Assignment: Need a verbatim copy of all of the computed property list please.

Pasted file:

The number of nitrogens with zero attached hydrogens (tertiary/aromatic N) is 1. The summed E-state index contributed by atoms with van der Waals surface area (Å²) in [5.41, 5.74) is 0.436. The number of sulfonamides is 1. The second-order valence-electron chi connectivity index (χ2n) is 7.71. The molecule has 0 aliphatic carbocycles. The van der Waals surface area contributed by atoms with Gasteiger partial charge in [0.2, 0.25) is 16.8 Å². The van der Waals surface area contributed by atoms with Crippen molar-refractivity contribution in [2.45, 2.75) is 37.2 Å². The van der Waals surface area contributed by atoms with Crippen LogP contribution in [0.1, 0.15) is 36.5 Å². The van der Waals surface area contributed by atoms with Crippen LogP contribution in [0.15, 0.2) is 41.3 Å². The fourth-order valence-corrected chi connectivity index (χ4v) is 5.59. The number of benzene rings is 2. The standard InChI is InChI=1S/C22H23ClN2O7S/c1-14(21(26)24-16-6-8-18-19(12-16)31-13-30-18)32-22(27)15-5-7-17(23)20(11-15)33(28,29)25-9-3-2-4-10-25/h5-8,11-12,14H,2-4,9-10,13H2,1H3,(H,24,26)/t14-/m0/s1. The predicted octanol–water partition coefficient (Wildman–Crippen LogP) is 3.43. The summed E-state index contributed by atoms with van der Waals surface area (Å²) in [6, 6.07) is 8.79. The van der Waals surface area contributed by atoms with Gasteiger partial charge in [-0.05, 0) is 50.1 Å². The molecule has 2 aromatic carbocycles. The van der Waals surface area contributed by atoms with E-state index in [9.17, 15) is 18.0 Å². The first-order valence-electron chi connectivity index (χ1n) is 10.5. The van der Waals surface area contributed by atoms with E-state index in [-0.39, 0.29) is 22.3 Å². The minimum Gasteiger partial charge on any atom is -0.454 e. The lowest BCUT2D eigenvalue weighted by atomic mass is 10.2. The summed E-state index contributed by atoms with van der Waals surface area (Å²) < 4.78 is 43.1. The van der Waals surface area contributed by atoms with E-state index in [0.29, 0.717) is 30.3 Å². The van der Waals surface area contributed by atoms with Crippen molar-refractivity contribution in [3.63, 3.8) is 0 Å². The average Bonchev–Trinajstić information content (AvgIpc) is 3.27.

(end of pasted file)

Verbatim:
The number of nitrogens with zero attached hydrogens (tertiary/aromatic N) is 1. The summed E-state index contributed by atoms with van der Waals surface area (Å²) in [5.41, 5.74) is 0.436. The number of sulfonamides is 1. The second-order valence-electron chi connectivity index (χ2n) is 7.71. The molecule has 0 aliphatic carbocycles. The van der Waals surface area contributed by atoms with Gasteiger partial charge in [0.2, 0.25) is 16.8 Å². The van der Waals surface area contributed by atoms with Crippen molar-refractivity contribution in [2.45, 2.75) is 37.2 Å². The van der Waals surface area contributed by atoms with Crippen LogP contribution in [0.1, 0.15) is 36.5 Å². The van der Waals surface area contributed by atoms with Crippen LogP contribution in [0.15, 0.2) is 41.3 Å². The fourth-order valence-corrected chi connectivity index (χ4v) is 5.59. The number of benzene rings is 2. The standard InChI is InChI=1S/C22H23ClN2O7S/c1-14(21(26)24-16-6-8-18-19(12-16)31-13-30-18)32-22(27)15-5-7-17(23)20(11-15)33(28,29)25-9-3-2-4-10-25/h5-8,11-12,14H,2-4,9-10,13H2,1H3,(H,24,26)/t14-/m0/s1. The predicted octanol–water partition coefficient (Wildman–Crippen LogP) is 3.43. The summed E-state index contributed by atoms with van der Waals surface area (Å²) in [6, 6.07) is 8.79. The van der Waals surface area contributed by atoms with Gasteiger partial charge in [-0.05, 0) is 50.1 Å². The molecule has 2 aromatic carbocycles. The van der Waals surface area contributed by atoms with E-state index in [9.17, 15) is 18.0 Å². The first-order valence-electron chi connectivity index (χ1n) is 10.5. The van der Waals surface area contributed by atoms with E-state index in [-0.39, 0.29) is 22.3 Å². The minimum Gasteiger partial charge on any atom is -0.454 e. The lowest BCUT2D eigenvalue weighted by atomic mass is 10.2. The summed E-state index contributed by atoms with van der Waals surface area (Å²) < 4.78 is 43.1. The van der Waals surface area contributed by atoms with E-state index in [0.29, 0.717) is 30.3 Å². The van der Waals surface area contributed by atoms with Crippen molar-refractivity contribution in [3.63, 3.8) is 0 Å². The average Bonchev–Trinajstić information content (AvgIpc) is 3.27.